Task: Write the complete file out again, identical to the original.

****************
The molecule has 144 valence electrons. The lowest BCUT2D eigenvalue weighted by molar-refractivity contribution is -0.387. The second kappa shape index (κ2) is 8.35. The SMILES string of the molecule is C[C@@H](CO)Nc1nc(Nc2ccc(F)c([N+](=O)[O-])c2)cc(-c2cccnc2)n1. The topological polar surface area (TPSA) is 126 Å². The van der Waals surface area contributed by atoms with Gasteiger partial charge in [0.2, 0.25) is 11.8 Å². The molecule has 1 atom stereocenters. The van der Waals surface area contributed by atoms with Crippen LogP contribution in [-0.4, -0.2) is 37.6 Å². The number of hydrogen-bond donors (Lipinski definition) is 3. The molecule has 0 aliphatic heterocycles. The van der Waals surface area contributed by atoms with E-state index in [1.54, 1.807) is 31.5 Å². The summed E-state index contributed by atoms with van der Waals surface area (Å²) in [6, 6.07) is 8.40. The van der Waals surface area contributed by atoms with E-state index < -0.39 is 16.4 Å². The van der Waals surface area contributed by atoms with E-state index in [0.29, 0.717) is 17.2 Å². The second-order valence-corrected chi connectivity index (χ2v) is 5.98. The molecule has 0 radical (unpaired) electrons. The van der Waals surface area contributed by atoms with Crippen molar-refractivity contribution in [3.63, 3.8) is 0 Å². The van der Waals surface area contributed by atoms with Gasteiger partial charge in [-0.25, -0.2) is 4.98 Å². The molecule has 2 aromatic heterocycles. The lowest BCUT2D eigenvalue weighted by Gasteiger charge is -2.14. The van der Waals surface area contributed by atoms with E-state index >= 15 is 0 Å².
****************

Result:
The molecule has 144 valence electrons. The lowest BCUT2D eigenvalue weighted by molar-refractivity contribution is -0.387. The second kappa shape index (κ2) is 8.35. The SMILES string of the molecule is C[C@@H](CO)Nc1nc(Nc2ccc(F)c([N+](=O)[O-])c2)cc(-c2cccnc2)n1. The topological polar surface area (TPSA) is 126 Å². The van der Waals surface area contributed by atoms with Gasteiger partial charge in [0.2, 0.25) is 11.8 Å². The molecule has 1 atom stereocenters. The van der Waals surface area contributed by atoms with Crippen LogP contribution in [-0.4, -0.2) is 37.6 Å². The number of hydrogen-bond donors (Lipinski definition) is 3. The molecule has 0 aliphatic heterocycles. The van der Waals surface area contributed by atoms with E-state index in [1.54, 1.807) is 31.5 Å². The summed E-state index contributed by atoms with van der Waals surface area (Å²) in [6, 6.07) is 8.40. The van der Waals surface area contributed by atoms with E-state index < -0.39 is 16.4 Å². The van der Waals surface area contributed by atoms with E-state index in [0.29, 0.717) is 17.2 Å². The second-order valence-corrected chi connectivity index (χ2v) is 5.98. The molecule has 0 radical (unpaired) electrons. The van der Waals surface area contributed by atoms with Crippen molar-refractivity contribution in [3.63, 3.8) is 0 Å². The van der Waals surface area contributed by atoms with Gasteiger partial charge in [-0.25, -0.2) is 4.98 Å². The molecule has 2 aromatic heterocycles. The lowest BCUT2D eigenvalue weighted by Gasteiger charge is -2.14. The van der Waals surface area contributed by atoms with E-state index >= 15 is 0 Å².